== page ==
by Joey Delgado
“I want to show you something pretty.”
She looked at me, chin on her chest, watery brown eyes looking up. Skin tags on her eyelids made it difficult for her to look as coquettish as she wanted. She tried to flutter what was left of her eyelashes, but syrupy tears caught her lids and made blinking a laborious affair. She altered her voice, cinching the back of her throat to raise the pitch. She wanted to sound like a little girl, like the little girls in black and white movies with ribbons in their hair and saddle shoes on their feet. She sounded like Shirley Temple with laryngitis.
“I want to show you something pretty,” said Shirley Temple with laryngitis.
“Show me, Miss Rita,” I said.
“Under the blanket,” she said.
I pulled down her bedding. She grabbed her nightgown and pulled it up, all the way up to her chin. She moved her shoulders side to side like bossa nova music was playing in her head.
“Alright, Miss Rita, pull it down,” I said.
“Look at this body. Can you imagine?” She was no longer Shirley Temple with laryngitis, but a seventy-eight year old smoker with emphysema. It was the kind of transformation I only saw in seniors when the end was near. They time-traveled in and out of decades with great ease, sometimes bringing little holdovers from each year making a kind of lifeline mashup.
“It's beautiful, Miss Rita, but we need to get you dressed,” I said.
“Oh, you're no fun.” I helped her pull down her gown and pull up the covers. I smoothed out the rumples and gave her hand a little squeeze when I finished.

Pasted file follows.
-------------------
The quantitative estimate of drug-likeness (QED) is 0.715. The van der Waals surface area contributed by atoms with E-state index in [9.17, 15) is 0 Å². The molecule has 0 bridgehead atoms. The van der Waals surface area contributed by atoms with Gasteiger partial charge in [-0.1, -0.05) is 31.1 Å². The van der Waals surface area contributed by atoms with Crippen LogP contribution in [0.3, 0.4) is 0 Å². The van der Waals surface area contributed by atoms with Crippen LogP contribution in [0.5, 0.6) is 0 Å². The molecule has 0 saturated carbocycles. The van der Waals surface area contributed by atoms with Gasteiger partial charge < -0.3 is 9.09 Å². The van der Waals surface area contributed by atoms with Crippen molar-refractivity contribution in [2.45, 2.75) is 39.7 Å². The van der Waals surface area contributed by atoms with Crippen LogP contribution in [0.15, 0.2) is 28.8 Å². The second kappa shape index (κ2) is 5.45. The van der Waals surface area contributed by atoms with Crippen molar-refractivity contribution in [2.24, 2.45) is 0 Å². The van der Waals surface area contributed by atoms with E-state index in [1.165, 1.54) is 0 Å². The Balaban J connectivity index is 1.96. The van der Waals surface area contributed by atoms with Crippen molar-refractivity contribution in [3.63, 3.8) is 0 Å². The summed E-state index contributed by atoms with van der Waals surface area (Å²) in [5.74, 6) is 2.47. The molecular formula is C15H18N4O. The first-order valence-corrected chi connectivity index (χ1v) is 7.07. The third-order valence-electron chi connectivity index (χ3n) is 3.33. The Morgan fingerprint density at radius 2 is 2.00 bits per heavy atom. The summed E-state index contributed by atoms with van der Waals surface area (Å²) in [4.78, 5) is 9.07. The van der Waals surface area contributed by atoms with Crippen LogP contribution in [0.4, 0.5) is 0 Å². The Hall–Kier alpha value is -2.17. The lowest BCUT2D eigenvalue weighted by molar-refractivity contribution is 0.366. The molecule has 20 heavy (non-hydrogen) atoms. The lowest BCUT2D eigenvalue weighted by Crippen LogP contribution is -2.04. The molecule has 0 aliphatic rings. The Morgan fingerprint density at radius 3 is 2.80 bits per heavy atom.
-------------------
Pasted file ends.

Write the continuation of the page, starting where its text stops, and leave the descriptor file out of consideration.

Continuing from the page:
“There,” I said. “Better.”
I saw her change again. Her eyes narrowed and something in her look made me think she was sizing me up, trying to figure out what she could say, what I could handle.
“There is nothing shameful about the human body. It's beautiful. Everything about it is beautiful. But the most beautiful part of the body, young man, is the vagina. It's beautiful and it's special because only fifty percent of the world has one. Only fifty percent of the world has the most beautiful and perfectly constructed part of the body. It's the wellspring from where all life begins. That's power.”
Her voice was deep, commanding. Coughs punctuated her speech as much as periods and commas, but her delivery seemed smooth and confident. She spoke like one of the great orators from the activism days of the sixties and seventies.
“Vaginas are beautiful,” she said again.
She lowered her head and rested her chin on her chest. She looked up at me and batted her eyes.
“Do you wanna see it?,” said Shirley Temple with laryngitis.
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A lot of my fiction is about care taking since I spent the last four years of my life taking care of my grandmother. The experience changed me, is still changing me. Being a caretaker is rewarding yet degrading, beautiful and horrifying, an incredible privilege and a horrible burden. I love writing about it because I have a lot to say about it. Hope you enjoy.